Home » High Lonesome Turns 100 – June 2011

High Lonesome Turns 100 – June 2011

By wmadministrator

The late Bill Monroe is considered the “Father of Bluegrass Music.”

If he were still alive, Bill Monroe would be 100 years old on Sept. 13, 2011. Unfortunately for the world of music, he passed away in 1996, just a few days short of his 85th birthday. Folks from around the world have such reverence for this Rosine, Ky., native remembered as the “Father of Bluegrass Music” that they’ll be flocking to Western Kentucky to celebrate the date anyway.

Come September, both the International Bluegrass Music Museum (IBMM) at RiverPark Complex in Owensboro and the Bill Monroe Homeplace in Rosine are partnering to roll out one amazing musical welcome mat. The event will feature a series of master concerts presenting as impressive a roster of bluegrass performers as you’re likely to see gathered in one place, commemoratory activities in the house where Monroe learned his licks, and jamming in every available corner from dawn till dusk and way beyond.

On Saturday, Sept. 10, Rosine will remember its favorite son with a glance back to young Bill’s era during Homeplace Life Day at the family farm, where costumed guides will ply old-fashioned trades and crafts. That Sunday, a reverent tour of the Rosine Methodist Church, the site of Monroe’s funeral, will be followed by a gospel service and music at Rosine City Park.

And on Tuesday, his actual birthdate, fans can toast the master of pickin’ with a slice of birthday cake and a side of bluegrass jamming.

But it will be from Sept. 12-14, when festivities roll about 45 minutes down the road to Owensboro, that history will be made. During the museum’s Bill Monroe Centennial Celebration, every active member of the Bluegrass Hall of Fame and their bands will perform in a series of concerts. Honored guests include many of the earliest bluegrass musicians and the Blue Grass Boys, who played with Monroe in his band. A number of those, such as Lester Flatt, Earl Scruggs, Stringbean (David Akeman) and Del McCoury, became bluegrass legends in their own right.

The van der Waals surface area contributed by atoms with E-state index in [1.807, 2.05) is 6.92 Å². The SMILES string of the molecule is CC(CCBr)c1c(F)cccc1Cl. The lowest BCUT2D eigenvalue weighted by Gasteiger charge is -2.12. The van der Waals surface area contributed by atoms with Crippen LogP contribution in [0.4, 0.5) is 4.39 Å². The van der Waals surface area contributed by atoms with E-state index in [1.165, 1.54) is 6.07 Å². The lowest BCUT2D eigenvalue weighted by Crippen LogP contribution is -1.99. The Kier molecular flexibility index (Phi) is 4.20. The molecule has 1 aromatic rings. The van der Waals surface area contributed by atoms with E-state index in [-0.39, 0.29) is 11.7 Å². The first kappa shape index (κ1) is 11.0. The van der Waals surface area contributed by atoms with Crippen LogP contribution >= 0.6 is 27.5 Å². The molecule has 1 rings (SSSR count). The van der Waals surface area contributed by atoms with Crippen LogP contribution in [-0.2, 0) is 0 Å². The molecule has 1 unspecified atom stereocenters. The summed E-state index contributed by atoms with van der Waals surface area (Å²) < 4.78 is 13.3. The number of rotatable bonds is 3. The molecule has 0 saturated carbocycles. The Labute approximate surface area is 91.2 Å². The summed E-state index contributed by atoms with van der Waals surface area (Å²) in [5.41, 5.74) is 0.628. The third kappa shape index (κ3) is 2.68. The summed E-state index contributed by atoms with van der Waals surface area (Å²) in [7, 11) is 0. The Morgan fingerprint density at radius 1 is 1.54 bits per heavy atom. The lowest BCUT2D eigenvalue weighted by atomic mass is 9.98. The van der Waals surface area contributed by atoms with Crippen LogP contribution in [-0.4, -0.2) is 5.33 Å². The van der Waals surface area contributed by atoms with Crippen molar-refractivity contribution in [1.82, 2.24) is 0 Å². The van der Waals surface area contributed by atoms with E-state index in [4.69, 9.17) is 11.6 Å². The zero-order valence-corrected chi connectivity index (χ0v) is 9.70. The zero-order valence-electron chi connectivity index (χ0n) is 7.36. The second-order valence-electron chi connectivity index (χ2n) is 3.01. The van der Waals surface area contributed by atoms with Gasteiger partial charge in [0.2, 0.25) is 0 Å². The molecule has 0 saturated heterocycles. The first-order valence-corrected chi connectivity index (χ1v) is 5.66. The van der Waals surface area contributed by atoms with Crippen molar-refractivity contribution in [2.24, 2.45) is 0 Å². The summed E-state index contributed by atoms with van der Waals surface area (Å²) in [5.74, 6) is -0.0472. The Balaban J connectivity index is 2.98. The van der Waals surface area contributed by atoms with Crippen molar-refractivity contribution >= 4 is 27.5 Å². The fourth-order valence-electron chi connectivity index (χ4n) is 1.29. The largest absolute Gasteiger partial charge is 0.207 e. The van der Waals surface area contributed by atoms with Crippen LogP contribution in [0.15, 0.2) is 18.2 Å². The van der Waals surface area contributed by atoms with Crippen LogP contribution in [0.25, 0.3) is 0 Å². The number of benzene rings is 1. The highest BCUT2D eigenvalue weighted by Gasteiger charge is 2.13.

“This will be the biggest lineup of bluegrass bands in history,” said Gabrielle Gray, the museum’s executive director. “It will take three days to get that many bands onstage.”

Along with these all-star performances, there will be two stagings of an original musical, “The Life and Times of Bill Monroe;” a display of Bluegrass Boys’ memorabilia; an exhibit of the works of artists who were influenced by Monroe; and two other Centennial exhibits already on display. In addition, a documentary eight years in the making will premiere in which, through their own memories and tales, the musicians who knew him best create a large-as-life Monroe in a remarkable film.

Monroe was the youngest of eight children born to a music-loving farm family in Rosine. Early on, he became proficient on mandolin, guitar and vocals and in 1934 joined two other siblings to form the Monroe Brothers, but soon replaced them with a larger string ensemble named the Blue Grass Boys. By 1939, he had been inducted into the Grand Ole Opry in 1939 and for the next 50 years, Monroe combined his inspirations with the talents that passed through his band to create and mold the bluegrass sound celebrated today.

Actually, the Bill Monroe 100th Birthday Celebration is a yearlong tribute to bluegrass music and a lively observance of the influence this homegrown genre has had across the globe. Since January, bluegrass festivals and centennial events have kept fingers pickin’ and toes tappin’ across the commonwealth and will continue through the fall.

One of those, the Rosine Barn Jamboree, has been going on for years in a big ol’ barn on the National Register of Historic Places, where music and dancing hold sway every Friday at 7 p.m.

Progressive bluegrass bands take the RiverPark stage June 23 through 25 at the IBMM’s annual ROMP (River of Music Party) rather than traditional groups, as the latter will have scads of stage time in September.

“We wanted to illustrate the broad influence that bluegrass has had on acoustic music as we know it today,” Gray explained.

One of only a scant handful of musical genres original to America, bluegrass has a sound that originated from a melting pot of world music – Scotch-Irish, African, jazz, black and white Southern gospel, and blues – that Monroe blended into an exciting new form, named for his own band. That, in turn, has given birth to other musical styles as progressive, old-time and jazz bands, which explains the broad appeal of bluegrass and the reverence given the talented Monroe.

“You know, I never wrote a tune in my life,” he once said. “All that music’s in the air around you all the time. I was just the first one to reach up and pull it out.”

To learn more about this remarkable man, his music and the festivities honoring him, peruse the sidebar websites.

Even if you can’t make it to Western Kentucky in September, you can still be a part of the action. Across the state on Sept. 13th, bluegrass music lovers in every city, hill town and hollow are asked to go outdoors and sing Monroe’s “Blue Moon of Kentucky” exactly at “high lonesome” noon CST (Monroe’s home time zone) to pay homage to this great musician and beloved Kentuckian. Start practicing now!